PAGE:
Substantially pure polynucleotide: The term "substantially pure polynucleotide" as used herein refers to a polynucleotide preparation, wherein the polynucleotide has been removed from its natural genetic milieu, and is thus free of other extraneous or unwanted coding sequences and is in a form suitable for use within genetically engineered protein production systems. Thus, a substantially pure polynucleotide contains at the most 10% by weight of other polynucleotide material with which it is natively associated (lower percentages of other polynucleotide material are preferred, e.g. at the most 8% by weight, at the most 6% by weight, at the most 5% by weight, at the most 4% at the most 3% by weight, at the most 2% by weight, at the most 1% by weight, and at the most V.% by weight). A substantially pure polynucleotide may, however, include naturally occurring 5' and 3' untranslated regions, such as promoters and terminators. It is preferred that the substantially pure polynucleotide is at least 92% pure, i.e. that the polynucleotide constitutes at least 92% by weight of the total polynucleotide material present in the preparation, and higher percentages are preferred such as at least 94% pure, at least 95% pure, at least 96% pure, at least 96%) pure, at least 97% pure, at least 98% pure, at least 99%, and at the most 99.5% pure. The polynucleotides disclosed herein are preferably in a substantially pure form. In particular, it is preferred that the polynucleotides disclosed herein are in "essentially pure form", i.e. that the polynucleotide preparation is essentially free of other polynucleotide material with which it is natively associated. Herein, the term "substantially pure polynucleotide" is synonymous with the terms "isolated polynucleotide" and "polynucleotide in isolated form".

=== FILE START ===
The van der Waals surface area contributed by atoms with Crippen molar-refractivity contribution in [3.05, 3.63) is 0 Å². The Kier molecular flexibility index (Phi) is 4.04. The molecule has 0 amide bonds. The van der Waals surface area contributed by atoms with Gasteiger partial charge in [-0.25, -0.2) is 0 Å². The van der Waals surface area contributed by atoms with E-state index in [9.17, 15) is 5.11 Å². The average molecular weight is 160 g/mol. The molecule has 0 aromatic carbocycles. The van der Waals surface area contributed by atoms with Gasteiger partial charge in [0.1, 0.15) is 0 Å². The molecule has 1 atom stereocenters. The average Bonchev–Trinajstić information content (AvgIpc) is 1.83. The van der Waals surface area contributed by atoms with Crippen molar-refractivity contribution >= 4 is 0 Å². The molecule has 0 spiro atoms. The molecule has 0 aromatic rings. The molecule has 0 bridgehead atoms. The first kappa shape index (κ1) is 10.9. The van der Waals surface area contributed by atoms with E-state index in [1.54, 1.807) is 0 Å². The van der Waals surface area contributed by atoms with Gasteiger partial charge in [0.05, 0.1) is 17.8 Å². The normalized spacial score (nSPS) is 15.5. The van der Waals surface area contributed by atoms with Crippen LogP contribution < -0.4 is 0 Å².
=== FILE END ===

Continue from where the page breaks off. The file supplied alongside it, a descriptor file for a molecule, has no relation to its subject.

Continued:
Modifιcation(s): In the context of the present invention the term "modification(s)" is intended to mean any chemical modification of the polypeptide consisting of the amino acid sequence shown as amino acids 1 to 842 of SEQ ID NO:2 as well as genetic manipulation of the DNA encoding that polypeptide. The modifιcation(s) can be replacement(s) of the amino acid side chain(s), substitution(s), deletion(s) and/or insertions(s) in or at the amino acid(s) of interest. Artificial variant: When used herein, the term "artificial variant" means a polypeptide having cellobiase activity, which has been produced by an organism which is expressing a modified gene as compared to SEQ ID NO:l. The modified gene, from which said variant is produced when expressed in a suitable host, is obtained through human intervention by modification of the nucleotide sequence disclosed in SEQ ID NO:l. cDNA: The term "cDNA" when used in the present context, is intended to cover a DNA molecule which can be prepared by reverse transcription from a mature, spliced, mRNA molecule derived from a eukaryotic cell. cDNA lacks the intron sequences that are usually present in the corresponding genomic DNA. The initial, primary RNA transcript is a precursor to mRNA and it goes through a series of processing events before appearing as mature spliced mRNA. These events include the removal of intron sequences by a process called splicing. When cDNA is derived from mRNA it therefore lacks intron sequences.